Remembering a long-dead Red Local hero: A lawyer in Portland, Ore., thinks the city shouldn't forget John Reed, the native son whose enthusiasm for the Bolshevik Revolution made him famous.

Sun Journal

March 11, 1996|By Will Englund | Will Englund,SUN NATIONAL STAFF

PORTLAND, Ore. -- Charles P. Duffy, a cocky personal injury lawyer and one-time City Hall functionary, can stand by the Lewis and Clark Monument in Washington Park, just a few steps from the site of a long-gone mansion called Cedar Hill, and point to a spot -- just there -- where a monument to the only American hero of the Bolshevik revolution will assuredly someday rise.

Mr. Duffy loves cigars and admires Sinn Fein, but his topic for today is a rich kid from the top of the hill -- a son of Oregon whose radical politics drew him ever more eastward until he reached Petrograd in 1917 just in time to witness the Ten Days That Shook the World. His name was John Silas Reed, he may have been the most famous journalist of his time, and there's nothing in Portland to remember him by.

"He's virtually unknown here. It's incredible," says Mr. Duffy.

Mr. Duffy began to learn about John Reed back in 1987, when he was press secretary to Mayor Bud Clark, and some people approached the city about holding a ceremony to mark Reed's 100th birthday. Mr. Duffy decided he was going to put a committee together to build a monument to a man who couldn't wait to get out of Portland.

"And then the city gets all weird about it -- especially a Commie! So we're hitting hard on the journalist aspect." Mr. Duffy grins. Here he is, a Democrat running for a seat on the City Council, and he's talking about building a memorial to a reporter! Who snubbed his nose at Portland!

"This is a heroic statue -- a statue of a Westerner." The cigar is sweeping out big arcs in the damp Oregon air now. "It should reflect his Western roots and his Western attitude. And it should be heroic."

John Reed's Western roots are not exactly like other people's. His grandfather, Henry D. Green, rounded Cape Horn in 1853 and went on to found the Portland Gaslight Co., the Portland Waterworks, and the Oregon Iron Works. He built Cedar Hill -- a French chateau that was the biggest mansion on the highest hill of Portland.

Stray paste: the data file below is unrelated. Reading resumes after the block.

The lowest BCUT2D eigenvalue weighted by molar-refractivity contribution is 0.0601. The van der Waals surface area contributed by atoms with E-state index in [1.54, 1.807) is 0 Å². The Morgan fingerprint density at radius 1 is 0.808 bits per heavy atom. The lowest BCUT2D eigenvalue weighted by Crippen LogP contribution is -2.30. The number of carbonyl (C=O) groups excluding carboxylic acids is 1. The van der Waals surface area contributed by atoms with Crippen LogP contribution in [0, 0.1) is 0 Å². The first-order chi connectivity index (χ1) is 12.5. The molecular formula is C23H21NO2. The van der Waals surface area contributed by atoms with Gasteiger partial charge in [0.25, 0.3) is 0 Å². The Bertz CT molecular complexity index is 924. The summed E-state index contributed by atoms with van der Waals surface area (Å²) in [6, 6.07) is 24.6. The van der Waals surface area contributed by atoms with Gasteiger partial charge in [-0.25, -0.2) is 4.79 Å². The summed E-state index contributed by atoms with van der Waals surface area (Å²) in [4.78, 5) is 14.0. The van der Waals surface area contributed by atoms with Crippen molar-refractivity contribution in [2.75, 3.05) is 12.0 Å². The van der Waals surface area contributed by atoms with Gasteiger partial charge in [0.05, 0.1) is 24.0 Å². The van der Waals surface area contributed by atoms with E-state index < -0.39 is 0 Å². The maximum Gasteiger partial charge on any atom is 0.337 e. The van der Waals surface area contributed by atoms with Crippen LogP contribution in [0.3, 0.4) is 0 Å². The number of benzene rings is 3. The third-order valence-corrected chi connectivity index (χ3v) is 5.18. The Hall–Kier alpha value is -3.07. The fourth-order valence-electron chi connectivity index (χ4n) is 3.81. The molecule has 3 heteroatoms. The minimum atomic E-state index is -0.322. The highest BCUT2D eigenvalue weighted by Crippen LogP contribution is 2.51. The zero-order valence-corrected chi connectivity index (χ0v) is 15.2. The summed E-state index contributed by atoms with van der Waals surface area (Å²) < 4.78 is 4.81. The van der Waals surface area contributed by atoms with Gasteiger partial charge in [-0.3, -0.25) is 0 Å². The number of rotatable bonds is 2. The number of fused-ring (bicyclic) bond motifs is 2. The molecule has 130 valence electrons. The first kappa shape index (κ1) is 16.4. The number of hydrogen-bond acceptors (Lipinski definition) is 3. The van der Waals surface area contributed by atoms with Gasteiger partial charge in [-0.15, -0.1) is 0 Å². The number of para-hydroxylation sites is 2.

When John Reed was baptized in Trinity Episcopal Cathedral, his godfather was Judge Matthew P. Deady, a Marylander who had moved here and written the Oregon law code, founded the public library, and served as president of the board of regents of the University of Oregon, among other things. An uncle had served a term as secretary of state -- in the Guatemalan government. As a boy, Reed attended a private school downtown. Every day he walked down the hill from the mansion and through the Irish slum known as Goose Hollow, where his later sympathy for the downtrodden was probably not engendered, because the downtrodden regularly used to beat him up as he passed through.

But before long his views were broadening. If he headed north from Cedar Hill, instead of east toward Goose Hollow, he would find himself in Portland's Chinatown. While in his teens, he would go there with a Chinese household servant and maybe a few friends, looking in on opium dens, red-light parlors and gambling houses.

But he was one of the golden boys of a still-raw West Coast city. He went east to college, to Harvard; when he skipped classes there for a few days and no one knew where he was, it was front-page news in the Oregonian.

The Portland that produced John Reed was a city where a strong Progressive tradition was being established but the rough edges of frontier capitalism were still very much in sight.

Enough lumber moved through Portland every year to build a 30-foot-wide plank road all the way to Chicago. The city had 98 known "disorderly houses," and the profits of vice made their way into some of the more respectable hands in the city. The Republican U.S. attorney, Francis Heney, told business leaders in 1905: "You men corrupt all you touch."

Reed's father, Charles Jerome Reed, was a successful businessman and president of the exclusive Arlington Club. But he accepted an appointment as U.S. marshal and worked alongside Heney in prosecuting timber and railroad frauds that implicated many of the most prominent men in Portland.

For his troubles, Charles Reed was ostracized by Portland society. He was kicked out of his job as marshal when he refused to campaign for William Howard Taft, and he died a broken man in 1912.

Jack Reed, it was said, vowed to avenge his father's death. But he was neither scheming nor cold-blooded enough to make a proper avenger.

A close childhood friend, Nina Lane Faubion, wrote years later about Jack in the Oregonian: "I knew the jolly, joking, emotional, romantic poet, the sympathizer with the underdog the keen-witted Harvard gentleman and the irresistible street gamin."

He had a way, she wrote, of hitching up his pants, over and over, as he grew agitated or excited in a conversation. "His torso was rotund, and his shirttails were forever climbing up. He was unconscious of and so carelessly carefree of the trained decorum and habits of others."

A less sympathetic acquaintance said: "Reed's chief trouble was that he wasn't housebroken."

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